Tube welding has been used for blood processing in blood banks for more than a decade. There are blood bag manifolds pre-configured specifically for common blood processing protocols to minimise the need for tube welding. Used bags are disconnected by tube sealing. If the need to add bags to the manifold arises, tube welding is used to make the connection (Hardwick, 2008). However, there are limitations to applying this method to cell therapy manufacturing, especially since the number of transfers involved in blood processing is far fewer than that in cell therapy manufacturing.

Firstly, although tube welding is performed directly on the tubing and no additional accessory is required, there are some considerations when setting up a culture to use this method of sterile fluid transfer. With every weld, the lengths of tubing are reduced; therefore, planning is required to ensure that there is sufficient tubing length for the total number of welds required in the culture process. Furthermore, as tube welding relies on melting and fusing tubing, it can only weld tubing made of thermoplastic materials. Tubing to be welded must also be the same size and material to ensure leak-free welds.

In addition to these considerations, tube welding is associated with high capital cost and overhead cost as tube welders validated for cell manufacturing are expensive and require regular calibration and maintenance. They are usually deployed in a cleanroom environment to minimise exposure to particulates and contaminants. To minimise the risk of human error, operators are required to attend specific training session before they are allowed to operate a tube welder.

Single-Use Sterile Connectors

Single-use sterile connectors are accessories attached to the ends of tubing that engages with another complementary single-use sterile connector to create a sterile fluid pathway. Once a connection is established and fluid transfer is completed, the exhausted single-use sterile connector is removed by sealing upstream of the connector with a tube sealer. Figure 1 for an illustration of the use of a single-use sterile connector.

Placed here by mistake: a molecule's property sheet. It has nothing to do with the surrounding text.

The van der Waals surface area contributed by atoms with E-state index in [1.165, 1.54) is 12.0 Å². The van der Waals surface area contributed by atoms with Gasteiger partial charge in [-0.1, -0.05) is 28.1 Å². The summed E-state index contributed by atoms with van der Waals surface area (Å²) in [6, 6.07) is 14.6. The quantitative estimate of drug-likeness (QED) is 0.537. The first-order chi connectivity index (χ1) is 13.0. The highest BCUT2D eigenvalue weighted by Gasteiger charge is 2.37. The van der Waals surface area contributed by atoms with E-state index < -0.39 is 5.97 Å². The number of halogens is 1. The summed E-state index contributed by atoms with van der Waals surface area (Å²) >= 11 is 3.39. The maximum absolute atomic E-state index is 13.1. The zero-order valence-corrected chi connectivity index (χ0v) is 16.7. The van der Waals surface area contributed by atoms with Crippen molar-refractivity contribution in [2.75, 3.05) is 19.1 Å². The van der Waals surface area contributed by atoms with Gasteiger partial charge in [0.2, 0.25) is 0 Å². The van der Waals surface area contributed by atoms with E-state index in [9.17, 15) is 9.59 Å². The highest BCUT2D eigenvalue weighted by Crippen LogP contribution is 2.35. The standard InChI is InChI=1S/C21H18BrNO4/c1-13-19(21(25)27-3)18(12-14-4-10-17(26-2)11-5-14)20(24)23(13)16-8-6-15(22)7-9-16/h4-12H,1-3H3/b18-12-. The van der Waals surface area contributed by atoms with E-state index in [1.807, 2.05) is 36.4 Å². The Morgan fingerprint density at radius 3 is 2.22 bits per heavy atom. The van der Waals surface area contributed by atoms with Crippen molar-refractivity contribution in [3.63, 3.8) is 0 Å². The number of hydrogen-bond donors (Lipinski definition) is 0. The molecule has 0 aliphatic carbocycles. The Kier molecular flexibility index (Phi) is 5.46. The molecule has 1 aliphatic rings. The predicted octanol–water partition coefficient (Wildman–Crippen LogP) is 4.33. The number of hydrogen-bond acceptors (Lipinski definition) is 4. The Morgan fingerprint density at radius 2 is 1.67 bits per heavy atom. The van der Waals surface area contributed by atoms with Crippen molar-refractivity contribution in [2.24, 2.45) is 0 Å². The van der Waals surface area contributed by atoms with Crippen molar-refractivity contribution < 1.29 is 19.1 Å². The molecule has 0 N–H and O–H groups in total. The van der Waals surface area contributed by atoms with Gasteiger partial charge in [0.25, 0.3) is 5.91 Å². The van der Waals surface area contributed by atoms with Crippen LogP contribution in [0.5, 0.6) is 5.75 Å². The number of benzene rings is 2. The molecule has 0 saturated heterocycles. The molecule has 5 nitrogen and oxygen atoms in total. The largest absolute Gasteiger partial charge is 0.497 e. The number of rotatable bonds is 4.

In general, each connector has an aseptic barrier that keeps the contents in the vessel it is attached to closed to the external environment. This aseptic barrier is broken upon engagement with its complimentary connector to allow for fluid transfer. There are several types of aseptic barriers in the design of these connectors. For example, AseptiQuik sterile connectors (Colder Products Company, MN, United States) and Kleenpak sterile connectors (Pall Corporation, NY, United States) make use of membranes to create the aseptic barrier. Upon connection, the sterile membranes are irreversibly removed to establish a sterile fluid pathway between the connectors. The Lynx S2S sterile connector (Merck KGaA, Darmstadt, Germany) operates on a similar mechanism, but with a rigid aseptic barrier instead. These connectors can be adapted for use in various processes such as in one-off connection of sterile vessels or integrated into manifold assemblies for more complex fluid routing. Fail-safe features designed into the connectors and a shift towards genderless connectors minimise the risk of human error and need for operator training.